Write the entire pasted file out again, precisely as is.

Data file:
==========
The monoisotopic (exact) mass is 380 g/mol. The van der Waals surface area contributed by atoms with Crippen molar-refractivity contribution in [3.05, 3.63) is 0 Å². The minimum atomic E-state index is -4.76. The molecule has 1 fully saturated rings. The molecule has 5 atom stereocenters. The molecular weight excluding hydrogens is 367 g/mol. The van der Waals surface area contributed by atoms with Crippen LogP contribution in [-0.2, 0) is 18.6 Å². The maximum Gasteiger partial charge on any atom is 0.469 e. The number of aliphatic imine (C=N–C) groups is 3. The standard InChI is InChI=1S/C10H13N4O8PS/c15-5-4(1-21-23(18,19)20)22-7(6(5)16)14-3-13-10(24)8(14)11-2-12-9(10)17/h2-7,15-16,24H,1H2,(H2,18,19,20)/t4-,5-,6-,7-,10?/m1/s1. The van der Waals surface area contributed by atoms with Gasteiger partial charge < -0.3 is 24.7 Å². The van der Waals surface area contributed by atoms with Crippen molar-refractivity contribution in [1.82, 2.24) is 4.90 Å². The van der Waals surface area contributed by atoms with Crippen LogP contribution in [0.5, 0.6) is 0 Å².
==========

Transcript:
The monoisotopic (exact) mass is 380 g/mol. The van der Waals surface area contributed by atoms with Crippen molar-refractivity contribution in [3.05, 3.63) is 0 Å². The minimum atomic E-state index is -4.76. The molecule has 1 fully saturated rings. The molecule has 5 atom stereocenters. The molecular weight excluding hydrogens is 367 g/mol. The van der Waals surface area contributed by atoms with Crippen LogP contribution in [-0.2, 0) is 18.6 Å². The maximum Gasteiger partial charge on any atom is 0.469 e. The number of aliphatic imine (C=N–C) groups is 3. The standard InChI is InChI=1S/C10H13N4O8PS/c15-5-4(1-21-23(18,19)20)22-7(6(5)16)14-3-13-10(24)8(14)11-2-12-9(10)17/h2-7,15-16,24H,1H2,(H2,18,19,20)/t4-,5-,6-,7-,10?/m1/s1. The van der Waals surface area contributed by atoms with Gasteiger partial charge < -0.3 is 24.7 Å². The van der Waals surface area contributed by atoms with Crippen molar-refractivity contribution in [1.82, 2.24) is 4.90 Å². The van der Waals surface area contributed by atoms with Crippen LogP contribution in [0.5, 0.6) is 0 Å².